In an additional embodiment of the present invention, the sloped resist profile may be transferred to the substrate by utilizing an ion implantation process wherein a light absorbing ion such as Ga, As, B or Sb is implanted through the second resist into the substrate so as to create an implant profile in the substrate. In the present invention, the ion implantation process is carried out using an ion dose of from about 1E7 cm−2 or above, with an ion dose of from about 2E8 to about 4E8 cm−2 being more highly preferred. Following the ion implantation process, an etching process such as a wet process or laser ablation (such as a femtosecond laser ablation process) may be employed in removing the implanted region from the substrate. When a wet etch process is employed a chemical etchant such as HF may be used in removing the implant region from the substrate.

Note that in some embodiments of this first method, the second resist is not employed. In such cases, the sloped profile is created in the desired location within the substrate utilizing a controlled ion implantation process wherein one of the above-mentioned light-absorbing ions is employed. The sloped profile created by the controlled ion implantation is then removed utilizing the above mentioned laser ablation process.

Following the transfer of the sloped resist profile to the substrate, the first and second resists are then removed from the structure illustrated in FIG. 2E utilizing one or more conventional stripping processes well known in the art. The structure that is formed after resist removal is shown in FIG. 2F. Note that in some embodiments of the present invention, the hardened first resist may remain on the structure and the substrate may be further etched using a conventional etch back process. The etch back process is typically employed when a plasma etching process is employed in the preceding step. In a preferred embodiment, the etch back step is carried out with HF in order to help normalize the transmission through the etched substrate. When such an embodiment is employed, it typically occurs prior to stripping of the first resist.

The above description which makes reference to FIGS. 2A-2F illustrates a first method that is provided by the present invention. The following description, which makes reference to FIGS. 4A-4F, illustrates the second method of the present invention.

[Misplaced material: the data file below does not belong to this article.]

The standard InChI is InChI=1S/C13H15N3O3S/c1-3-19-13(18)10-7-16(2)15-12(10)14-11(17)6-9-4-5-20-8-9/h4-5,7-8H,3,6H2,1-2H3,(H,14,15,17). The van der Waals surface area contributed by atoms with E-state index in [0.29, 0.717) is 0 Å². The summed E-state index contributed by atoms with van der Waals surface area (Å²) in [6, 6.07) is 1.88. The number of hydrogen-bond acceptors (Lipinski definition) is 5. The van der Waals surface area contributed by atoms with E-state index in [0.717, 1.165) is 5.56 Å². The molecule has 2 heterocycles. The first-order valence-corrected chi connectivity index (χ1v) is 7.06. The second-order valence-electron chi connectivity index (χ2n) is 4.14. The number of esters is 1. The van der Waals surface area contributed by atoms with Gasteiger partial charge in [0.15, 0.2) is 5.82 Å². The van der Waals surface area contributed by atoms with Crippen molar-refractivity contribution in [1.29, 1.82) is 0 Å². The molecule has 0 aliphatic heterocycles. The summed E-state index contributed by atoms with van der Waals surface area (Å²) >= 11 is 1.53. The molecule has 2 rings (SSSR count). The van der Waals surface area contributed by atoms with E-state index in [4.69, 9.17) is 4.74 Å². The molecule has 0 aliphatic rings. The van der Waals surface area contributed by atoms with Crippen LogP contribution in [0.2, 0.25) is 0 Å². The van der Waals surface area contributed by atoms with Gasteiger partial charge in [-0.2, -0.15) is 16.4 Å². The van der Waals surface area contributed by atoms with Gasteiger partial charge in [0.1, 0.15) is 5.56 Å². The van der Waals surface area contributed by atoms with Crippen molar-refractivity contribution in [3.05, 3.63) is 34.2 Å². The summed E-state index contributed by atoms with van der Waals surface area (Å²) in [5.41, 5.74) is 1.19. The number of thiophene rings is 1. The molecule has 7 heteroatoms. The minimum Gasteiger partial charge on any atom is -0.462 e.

The second method of the present invention begins with forming the initial structure shown in FIG. 4A. Note that the structure shown in FIG. 4A is identical to that shown in FIG. 2A; therefore no further elaboration is needed.

Next, as shown in FIG. 4B, hardened, patterned first resist 24 is formed on portions of substrate 20 and opaque regions 22 utilizing the same processing steps employed in forming the structure shown in FIG. 2B.

FIG. 4C shows the structure formed after patterned second resist 26 is formed on the structure shown in FIG. 4B. Note that in FIG. 4B patterned second resist 26 contains at least one edge that is located in areas that are susceptible to printable step defects.

FIG. 4D shows the structure that is formed after implanting a sloped profile into said substrate. The implanted sloped profile is denoted as 52 in the drawings. This ion implantation process includes the uses of the same ions and doses as mentioned previously herein. In order to obtain a sloped profile in the substrate, a masked ion implantation process is typically employed. It is also contemplated to employ a direct implant of a light absorbing species such as Ga into the substrate without the use of the second resist.

FIG. 4E shows the structure that is obtained after the sloped profile is removed from the substrate utilizing a conventional wet etch process or laser ablation. When a wet etch is employed, a chemical etchant such as HF that has a high selectivity for removing the implant region from the substrate, while maintaining a substantially vertical profile in the substrate beneath the at least one opaque image. The laser ablation process includes the femtosecond laser ablation process mentioned above as well as other laser etching processes that are capable of selectively removing the implant region from the substrate.

FIG. 4F shows the structure, e.g., mask, that is obtained after the first and second resists have been removed from the structure utilizing one or more conventional stripping processes well known in the art.

Notwithstanding which of the methods is employed in the present invention, the resultant mask (See, for example, FIGS. 2F and 4F) contains a gradual slope in the substrate which is formed opposite to that of the opaque image region. This gradual slope takes the place of the vertical substrate step of the prior art that causes a phase step and a printable line on the wafers. By utilizing the methods of the present invention, the use of employing a second trim mask for removing the printable lines can be eliminated. This allows for extra capacity in the device line stepper tools and for control of quality of the mask. Eliminating a second pass of stepper time for all wafers and for all levels of alternating masks is a significant cost advantage.

While the present invention has been particularly shown and described with respect to preferred embodiments thereof, it will be understood by those skilled in the art that the foregoing and other changes in forms and details may be made without departing from the spirit and scope of the present invention. It is therefore intended that the present invention not be limited to the exact forms and details described and illustrated, but fall within the scope of the appended claims.